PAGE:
GOLD COAST – South Africa’s Chad le Clos could become the most successful athlete in Commonwealth Games history when he takes the plunge in seven swimming events in Gold Coast starting next week.
The 25-year-old pin-up, a four-time world champion and 2012 Olympic gold medallist, is six medals behind shooters Mick Gault and Philip Adams, who lead the way with 18.
However, Englishman Gault and Australian Adams took six Games to reach 18 medals. Le Clos is aiming to do it in three, although he knows the odds are against him.
“I don’t want to sound like I’m looking for seven golds, because I’m not saying that at all,” said Le Clos, attempting to play down his chances as he contests the 50m, 100m and 200m butterfly and 100m and 200m freestyle.
“I could come away with two or three medals and not seven – it’s a very real possibility because I’m in very tough events,” added the South African, who also goes in the 4x100m free and 4x100m medley relays.
“The 100m freestyle is stacked, and the 200m freestyle is stacked.
“The 100m and 200m fly will be very tough to win gold, but I should medal in those events and the 50m fly, I just hope for a good start.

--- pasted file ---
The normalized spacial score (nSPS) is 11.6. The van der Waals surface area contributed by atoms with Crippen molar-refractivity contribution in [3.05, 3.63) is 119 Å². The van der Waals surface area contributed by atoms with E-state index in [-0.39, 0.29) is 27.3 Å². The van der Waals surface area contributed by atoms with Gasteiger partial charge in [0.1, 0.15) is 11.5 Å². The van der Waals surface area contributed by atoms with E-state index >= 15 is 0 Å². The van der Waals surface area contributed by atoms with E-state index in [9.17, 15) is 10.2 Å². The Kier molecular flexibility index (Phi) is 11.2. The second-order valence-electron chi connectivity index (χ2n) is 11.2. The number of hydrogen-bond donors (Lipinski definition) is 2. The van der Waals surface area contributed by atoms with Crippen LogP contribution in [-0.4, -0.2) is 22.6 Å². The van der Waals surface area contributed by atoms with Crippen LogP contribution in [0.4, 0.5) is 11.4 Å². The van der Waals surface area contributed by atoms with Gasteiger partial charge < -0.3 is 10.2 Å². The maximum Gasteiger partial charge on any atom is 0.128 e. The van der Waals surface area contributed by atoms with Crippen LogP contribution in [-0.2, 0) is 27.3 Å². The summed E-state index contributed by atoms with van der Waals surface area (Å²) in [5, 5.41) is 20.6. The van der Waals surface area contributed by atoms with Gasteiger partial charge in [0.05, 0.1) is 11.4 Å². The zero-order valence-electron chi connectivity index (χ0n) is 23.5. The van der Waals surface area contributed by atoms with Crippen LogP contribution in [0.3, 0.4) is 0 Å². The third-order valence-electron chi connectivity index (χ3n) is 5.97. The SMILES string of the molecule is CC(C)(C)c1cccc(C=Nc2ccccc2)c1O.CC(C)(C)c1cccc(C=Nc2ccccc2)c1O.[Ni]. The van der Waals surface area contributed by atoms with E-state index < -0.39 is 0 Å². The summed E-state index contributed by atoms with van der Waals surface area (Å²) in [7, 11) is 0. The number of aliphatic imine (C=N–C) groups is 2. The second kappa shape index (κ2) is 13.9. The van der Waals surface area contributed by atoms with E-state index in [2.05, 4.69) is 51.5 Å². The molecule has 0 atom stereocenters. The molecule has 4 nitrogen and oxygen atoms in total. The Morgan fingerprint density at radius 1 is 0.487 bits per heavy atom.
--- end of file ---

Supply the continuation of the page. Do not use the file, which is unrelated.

“It could very easily be a great week, but 0.1 (seconds) could decide the two on either side of the podium.”
Le Clos shot to global fame at the 2012 London Olympics when he stunned swimming legend Michael Phelps by a fingertip to capture the gold medal in the 200m butterfly in one of the sport’s greatest upsets.
A double world champion in both the 100m and 200m butterfly, Le Clos also claimed surprise silver in the 200m freestyle to go with silver in the 100m fly at the Rio Olympics two years ago.
“I would do eight (events) if I could, but we don’t have a third relay,” said Le Clos.
“I’ll be very happy with two relay medals and five individual medals, and that will take me over the line for the most ever.”
While he faces stiff competition from the likes of Australian Olympic 100m freestyle champion Kyle Chalmers, Le Clos backed himself to deliver in Gold Coast despite the added difficulty presented by an outdoor pool.
“I know a lot of people are worried about the weather or what might happen but for me, honestly, if it hails down, or if it’s 10 degrees, it doesn’t make any difference,” he said.
“I’m prepared for anything and that’s one thing I know. I may not be the best 100m or 200m freestyler in the field – but I’m the toughest for sure.”